08. Electric Bulbs

After electricity was discovered, the question was raised: Does one fulfill the mitzva of lighting Ĥanuka candles with electric bulbs? In practice, most poskim maintain that one may not use electric bulbs, because they are not considered “candles,” which have wicks and are fueled by oil or wax. Furthermore, since they emit a very strong light, they may be considered “torches” (avukot), which have multiple flames, not candles (“nerot”) which have a single flame. R. Avraham Yitzĥak Kook writes that since electricity did not exist when the Sages instituted the mitzva, it is not one of the types of candles included in the rabbinic enactment that one can use to fulfill the mitzva (Mitzvat Re’iyah, oĥ 673).

It is true that regarding Shabbat candles, most authorities maintain that in a time of need one can fulfill the mitzva, with a berakha, using electric lights, because the main purpose of Shabbat candles is to provide light. Ĥanuka candles, however, are meant to remind us of the miracle. Therefore, they must resemble the candles used in the Holy Temple, and since electric lights are not similar to candles, one does not fulfill his obligation by lighting them.

Be-di’avad, if one does not have an acceptable candle, he may light electric bulbs, without reciting a berakha. By doing so, he affirms the miracle and, according to a few poskim, even fulfills the mitzva.[8]

Some have a custom to place large, electric menoras, whose light can be seen from afar, in public areas. Even though this does not fulfill the rabbinic commandment to light Ĥanuka candles, there is merit to this custom, because it reminds the public of the miracle of Ĥanuka.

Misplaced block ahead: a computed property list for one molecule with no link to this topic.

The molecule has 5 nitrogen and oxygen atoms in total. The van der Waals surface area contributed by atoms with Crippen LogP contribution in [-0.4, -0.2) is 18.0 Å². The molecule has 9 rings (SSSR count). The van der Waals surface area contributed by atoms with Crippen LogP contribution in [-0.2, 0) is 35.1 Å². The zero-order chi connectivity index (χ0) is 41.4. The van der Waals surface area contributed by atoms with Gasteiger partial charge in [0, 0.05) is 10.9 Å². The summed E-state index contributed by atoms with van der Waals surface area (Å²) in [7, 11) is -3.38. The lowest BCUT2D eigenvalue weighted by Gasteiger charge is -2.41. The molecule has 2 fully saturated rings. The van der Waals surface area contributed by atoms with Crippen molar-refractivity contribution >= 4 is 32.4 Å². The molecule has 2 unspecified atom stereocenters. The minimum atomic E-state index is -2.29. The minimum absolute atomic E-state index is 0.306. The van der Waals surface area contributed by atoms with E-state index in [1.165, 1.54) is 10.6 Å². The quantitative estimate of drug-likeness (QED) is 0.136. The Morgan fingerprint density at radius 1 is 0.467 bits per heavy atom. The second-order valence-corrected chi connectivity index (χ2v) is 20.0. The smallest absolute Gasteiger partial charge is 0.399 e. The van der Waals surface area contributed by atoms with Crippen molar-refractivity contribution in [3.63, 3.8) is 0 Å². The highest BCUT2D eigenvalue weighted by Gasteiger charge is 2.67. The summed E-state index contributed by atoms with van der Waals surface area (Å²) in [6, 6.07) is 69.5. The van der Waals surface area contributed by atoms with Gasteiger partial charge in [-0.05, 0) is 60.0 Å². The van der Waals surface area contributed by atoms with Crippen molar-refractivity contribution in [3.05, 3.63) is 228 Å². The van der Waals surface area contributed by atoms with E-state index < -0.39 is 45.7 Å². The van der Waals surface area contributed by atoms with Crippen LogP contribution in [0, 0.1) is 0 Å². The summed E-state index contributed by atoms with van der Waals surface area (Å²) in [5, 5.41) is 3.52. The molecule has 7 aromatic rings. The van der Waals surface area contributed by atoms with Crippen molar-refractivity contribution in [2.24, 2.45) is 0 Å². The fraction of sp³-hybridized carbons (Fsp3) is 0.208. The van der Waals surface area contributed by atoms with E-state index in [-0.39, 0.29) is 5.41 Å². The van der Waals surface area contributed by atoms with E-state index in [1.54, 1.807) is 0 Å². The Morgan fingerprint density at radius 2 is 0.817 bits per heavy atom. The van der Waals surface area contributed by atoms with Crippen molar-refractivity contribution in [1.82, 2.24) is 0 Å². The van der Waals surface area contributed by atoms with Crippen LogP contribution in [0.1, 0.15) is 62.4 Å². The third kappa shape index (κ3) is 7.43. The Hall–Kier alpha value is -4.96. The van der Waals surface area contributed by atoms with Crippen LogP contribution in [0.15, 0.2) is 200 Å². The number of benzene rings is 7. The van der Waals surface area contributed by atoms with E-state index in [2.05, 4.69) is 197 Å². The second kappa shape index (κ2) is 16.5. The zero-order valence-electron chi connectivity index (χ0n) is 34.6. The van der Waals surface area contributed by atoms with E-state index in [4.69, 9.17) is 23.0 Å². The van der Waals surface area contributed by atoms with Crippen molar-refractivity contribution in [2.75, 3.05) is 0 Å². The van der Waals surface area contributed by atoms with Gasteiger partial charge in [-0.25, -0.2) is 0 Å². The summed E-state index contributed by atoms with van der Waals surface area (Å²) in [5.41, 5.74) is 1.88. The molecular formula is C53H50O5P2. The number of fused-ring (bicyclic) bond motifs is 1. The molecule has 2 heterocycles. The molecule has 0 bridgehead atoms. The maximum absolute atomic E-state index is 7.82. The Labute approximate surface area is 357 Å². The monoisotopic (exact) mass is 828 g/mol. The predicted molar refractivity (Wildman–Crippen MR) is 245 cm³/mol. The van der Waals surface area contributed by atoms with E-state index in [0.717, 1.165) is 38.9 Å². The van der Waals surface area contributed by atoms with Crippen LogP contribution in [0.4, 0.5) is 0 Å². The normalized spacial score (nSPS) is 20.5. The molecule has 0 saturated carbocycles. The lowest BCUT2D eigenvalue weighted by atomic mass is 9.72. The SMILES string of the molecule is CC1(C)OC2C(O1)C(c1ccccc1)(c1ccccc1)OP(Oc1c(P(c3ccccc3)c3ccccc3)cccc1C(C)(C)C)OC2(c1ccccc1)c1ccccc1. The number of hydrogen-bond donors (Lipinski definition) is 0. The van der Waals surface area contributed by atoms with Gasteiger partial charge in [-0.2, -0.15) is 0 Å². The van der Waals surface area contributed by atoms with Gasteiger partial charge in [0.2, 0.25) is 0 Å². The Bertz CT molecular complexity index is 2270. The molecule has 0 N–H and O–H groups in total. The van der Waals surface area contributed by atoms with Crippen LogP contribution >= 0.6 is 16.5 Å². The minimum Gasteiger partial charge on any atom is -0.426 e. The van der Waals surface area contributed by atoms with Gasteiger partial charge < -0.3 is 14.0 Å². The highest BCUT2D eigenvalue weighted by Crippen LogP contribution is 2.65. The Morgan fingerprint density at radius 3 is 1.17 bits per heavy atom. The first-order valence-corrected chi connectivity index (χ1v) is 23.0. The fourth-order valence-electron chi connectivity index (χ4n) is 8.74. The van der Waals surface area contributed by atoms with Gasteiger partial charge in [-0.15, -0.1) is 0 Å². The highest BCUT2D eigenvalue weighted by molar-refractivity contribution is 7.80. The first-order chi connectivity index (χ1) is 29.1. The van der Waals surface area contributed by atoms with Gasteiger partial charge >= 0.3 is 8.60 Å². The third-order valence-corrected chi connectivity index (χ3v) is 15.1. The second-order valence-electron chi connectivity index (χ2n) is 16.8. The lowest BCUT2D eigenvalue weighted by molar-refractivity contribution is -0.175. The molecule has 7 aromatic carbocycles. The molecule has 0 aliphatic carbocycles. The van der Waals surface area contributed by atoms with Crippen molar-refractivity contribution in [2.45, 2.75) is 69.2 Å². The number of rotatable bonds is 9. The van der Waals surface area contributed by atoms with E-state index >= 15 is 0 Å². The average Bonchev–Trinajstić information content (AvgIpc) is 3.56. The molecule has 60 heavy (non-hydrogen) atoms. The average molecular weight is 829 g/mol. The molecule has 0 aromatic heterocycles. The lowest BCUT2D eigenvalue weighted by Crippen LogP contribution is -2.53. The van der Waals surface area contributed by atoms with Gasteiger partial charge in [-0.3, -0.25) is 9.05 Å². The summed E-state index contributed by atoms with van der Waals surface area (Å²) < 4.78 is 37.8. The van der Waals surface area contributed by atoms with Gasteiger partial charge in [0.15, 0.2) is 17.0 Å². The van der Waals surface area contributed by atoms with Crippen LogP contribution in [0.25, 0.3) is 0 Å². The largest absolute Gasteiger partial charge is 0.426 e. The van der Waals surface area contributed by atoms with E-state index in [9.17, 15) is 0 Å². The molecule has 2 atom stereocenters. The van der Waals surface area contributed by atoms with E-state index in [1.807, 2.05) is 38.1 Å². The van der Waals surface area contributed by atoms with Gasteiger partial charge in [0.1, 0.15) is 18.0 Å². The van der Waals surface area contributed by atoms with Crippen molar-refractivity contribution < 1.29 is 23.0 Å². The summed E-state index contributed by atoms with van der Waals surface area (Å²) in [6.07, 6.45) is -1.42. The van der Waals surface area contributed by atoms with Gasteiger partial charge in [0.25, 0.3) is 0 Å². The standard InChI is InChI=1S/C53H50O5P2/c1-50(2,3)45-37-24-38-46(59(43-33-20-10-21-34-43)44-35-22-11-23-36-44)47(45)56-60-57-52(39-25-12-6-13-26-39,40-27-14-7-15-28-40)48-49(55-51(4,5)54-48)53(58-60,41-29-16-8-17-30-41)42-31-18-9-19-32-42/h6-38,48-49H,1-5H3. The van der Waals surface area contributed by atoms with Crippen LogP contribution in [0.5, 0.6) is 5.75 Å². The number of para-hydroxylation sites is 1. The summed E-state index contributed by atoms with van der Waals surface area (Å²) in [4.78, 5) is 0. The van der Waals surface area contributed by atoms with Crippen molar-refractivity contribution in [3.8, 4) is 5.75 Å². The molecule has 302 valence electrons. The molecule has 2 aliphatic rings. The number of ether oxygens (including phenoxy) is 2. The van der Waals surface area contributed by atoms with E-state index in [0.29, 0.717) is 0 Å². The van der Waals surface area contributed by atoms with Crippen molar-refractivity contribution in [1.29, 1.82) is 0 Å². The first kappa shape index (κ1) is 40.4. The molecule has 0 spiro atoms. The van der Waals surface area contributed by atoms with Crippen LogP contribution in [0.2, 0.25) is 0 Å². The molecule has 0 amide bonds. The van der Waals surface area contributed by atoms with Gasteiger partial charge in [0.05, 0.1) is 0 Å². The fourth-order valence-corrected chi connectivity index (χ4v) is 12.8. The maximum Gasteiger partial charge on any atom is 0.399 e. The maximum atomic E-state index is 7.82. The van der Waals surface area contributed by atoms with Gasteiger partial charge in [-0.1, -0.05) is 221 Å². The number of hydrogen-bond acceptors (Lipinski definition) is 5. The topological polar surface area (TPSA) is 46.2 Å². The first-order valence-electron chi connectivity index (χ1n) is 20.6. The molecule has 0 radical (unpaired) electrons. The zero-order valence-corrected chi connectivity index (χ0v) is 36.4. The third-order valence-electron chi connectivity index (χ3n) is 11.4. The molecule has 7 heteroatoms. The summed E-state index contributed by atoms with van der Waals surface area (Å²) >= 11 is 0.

[8]. Some Aĥaronim maintain that it is possible to fulfill the mitzva of lighting Ĥanuka candles with electric lights. R. Yosef Messas ruled accordingly in Responsa Mayim Ĥayim §279. R. Shlomo Zalman Auerbach (Halikhot Shlomo 15:3) maintains that if there is no alternative, one may turn on a flashlight and recite a berakha over it (because its filament is similar to a wick). However, most poskim maintain that electric bulbs may not be used as Ĥanuka candles, though when there is no alternative one should light them without a berakha. See Yabi’a Omer 3:35, which summarizes the various opinions. The Aĥaronim discuss these distinctions. R. Avraham Yitzĥak Kook writes in Mitzvat Re’iyah, oĥ 673: “Since they did not exist when the Sages enacted the mitzva, one could say that they are not included in the list of ‘candles’ upon which the enactment took effect. We find a similar idea with regard to the rabbinic enactment of [nidda] ‘stains,’ where we determine [the halakhic status of a bloodstain] based on [the size of] a louse of their time.” The distinction I presented between Shabbat candles and Ĥanuka candles is explained in Responsa Har Tzvi, oĥ 2:114, and elsewhere. See Peninei Halakha: Shabbat 1:4:5, which states that one may recite a berakha over an incandescent electric bulb on Shabbat in a time of need.

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Translated By:
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The Laws of Shabbat (1+2) - Yocheved Cohen
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The Laws of Women’s Prayer - Atira Ote
The Laws of Pesach - Joshua Wertheimer
The Laws of Zemanim - Moshe Lichtman

Editor: Nechama Unterman